Published on Academy of American Poets (https://poets.org)


Benjamin Lee Whorf (1897–1941)

Whorf worked in insurance, studied the causes of fires in the files: faulty wiring, lack of air spaces, a problem of materials. 

Additional patterns emerged: Workers took great care around gasoline drums, but not around empty gas drums. 

Empty: put your hand in there. Can you feel anything? When the night sky is empty there are still. When the mind is empty there are still. When drums are empty there are still vapors more flammable than gasoline. They are English empty—waiting for the spark. 

Limestone considered safe from fire because of the stone. Watch it burn. Watery can’t catch fire, but it does.

These discoveries become a metaphor about language—whip back to being language language. Language shapes experience and kaboom. We classify instead of swarming in the undifferentiated waters of the unsaid. Drown or the risk of fire. But when the habits of category fail: the burnt structure of there once was speech here—faulty. And paperwork, of course.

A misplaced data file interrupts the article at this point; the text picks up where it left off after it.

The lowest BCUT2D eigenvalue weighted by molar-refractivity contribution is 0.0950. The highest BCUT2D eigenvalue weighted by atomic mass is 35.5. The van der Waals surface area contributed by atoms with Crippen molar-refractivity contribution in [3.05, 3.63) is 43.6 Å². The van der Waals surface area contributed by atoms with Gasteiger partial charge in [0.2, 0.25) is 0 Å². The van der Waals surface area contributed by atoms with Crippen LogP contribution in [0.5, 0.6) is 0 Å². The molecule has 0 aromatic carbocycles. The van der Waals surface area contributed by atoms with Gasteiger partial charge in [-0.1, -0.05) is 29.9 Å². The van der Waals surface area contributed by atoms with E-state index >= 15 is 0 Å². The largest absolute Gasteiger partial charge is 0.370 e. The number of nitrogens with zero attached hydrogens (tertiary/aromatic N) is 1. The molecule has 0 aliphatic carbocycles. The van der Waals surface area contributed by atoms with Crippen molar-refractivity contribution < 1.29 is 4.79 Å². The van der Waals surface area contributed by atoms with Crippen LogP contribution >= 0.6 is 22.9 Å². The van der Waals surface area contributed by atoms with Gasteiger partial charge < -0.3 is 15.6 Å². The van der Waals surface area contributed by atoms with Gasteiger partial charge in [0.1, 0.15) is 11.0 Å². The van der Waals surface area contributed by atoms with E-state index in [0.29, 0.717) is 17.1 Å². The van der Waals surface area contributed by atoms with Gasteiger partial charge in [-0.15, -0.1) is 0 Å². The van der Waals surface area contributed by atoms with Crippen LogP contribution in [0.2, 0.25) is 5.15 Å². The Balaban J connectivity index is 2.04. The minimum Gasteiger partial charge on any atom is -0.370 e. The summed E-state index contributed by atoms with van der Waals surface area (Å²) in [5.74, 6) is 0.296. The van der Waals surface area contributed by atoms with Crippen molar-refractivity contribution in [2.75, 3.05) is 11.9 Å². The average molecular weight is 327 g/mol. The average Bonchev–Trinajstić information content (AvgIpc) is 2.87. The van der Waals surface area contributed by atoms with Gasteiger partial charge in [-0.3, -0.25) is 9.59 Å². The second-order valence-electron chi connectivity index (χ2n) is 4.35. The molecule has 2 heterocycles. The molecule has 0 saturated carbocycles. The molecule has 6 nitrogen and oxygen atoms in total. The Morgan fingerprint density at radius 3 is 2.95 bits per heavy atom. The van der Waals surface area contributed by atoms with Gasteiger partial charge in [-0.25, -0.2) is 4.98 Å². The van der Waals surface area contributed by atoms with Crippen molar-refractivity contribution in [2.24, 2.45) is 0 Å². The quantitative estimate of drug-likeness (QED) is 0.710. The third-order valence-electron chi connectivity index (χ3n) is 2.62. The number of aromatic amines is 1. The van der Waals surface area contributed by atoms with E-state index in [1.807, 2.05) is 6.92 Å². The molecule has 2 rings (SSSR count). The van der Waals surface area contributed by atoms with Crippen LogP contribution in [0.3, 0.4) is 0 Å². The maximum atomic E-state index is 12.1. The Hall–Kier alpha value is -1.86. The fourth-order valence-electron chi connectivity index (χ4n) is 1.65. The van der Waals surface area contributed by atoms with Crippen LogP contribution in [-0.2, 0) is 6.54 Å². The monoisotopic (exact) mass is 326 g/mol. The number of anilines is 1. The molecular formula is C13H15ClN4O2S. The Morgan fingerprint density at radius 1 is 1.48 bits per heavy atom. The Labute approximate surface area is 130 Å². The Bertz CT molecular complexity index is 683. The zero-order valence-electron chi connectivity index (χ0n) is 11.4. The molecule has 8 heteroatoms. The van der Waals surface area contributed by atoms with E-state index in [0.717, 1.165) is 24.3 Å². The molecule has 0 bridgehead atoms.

Credit


From The Wug Test (Ecco, 2016). Copyright © 2016 by Jennifer Kronovet. Used with the permission of the author.

Author


Jennifer Kronovet

Jennifer Kronovet was born and raised in New York City. She received an MFA in creative writing from Washington University in St. Louis and an MA in applied linguistics from Columbia University Teachers College. She is the author of The Wug Test (Ecco, 2016), which was selected by Eliza Griswold for the National Poetry Series, and Awayward (BOA Editions, 2007), which was selected by Jean Valentine as the winner of the A. Poulin Jr. Poetry Prize. She also cotranslated Celia Dropkin’s The Acrobat (Tebot Bach, 2014) from the Yiddish and is a cofounder of Circumference, a journal of poetry in translation. Kronovet, who previously served as the writer-in-residence at Washington University in St. Louis, currently lives in Berlin.

Date Published: 2016-01-01

Source URL: https://poets.org/poem/benjamin-lee-whorf-1897-1941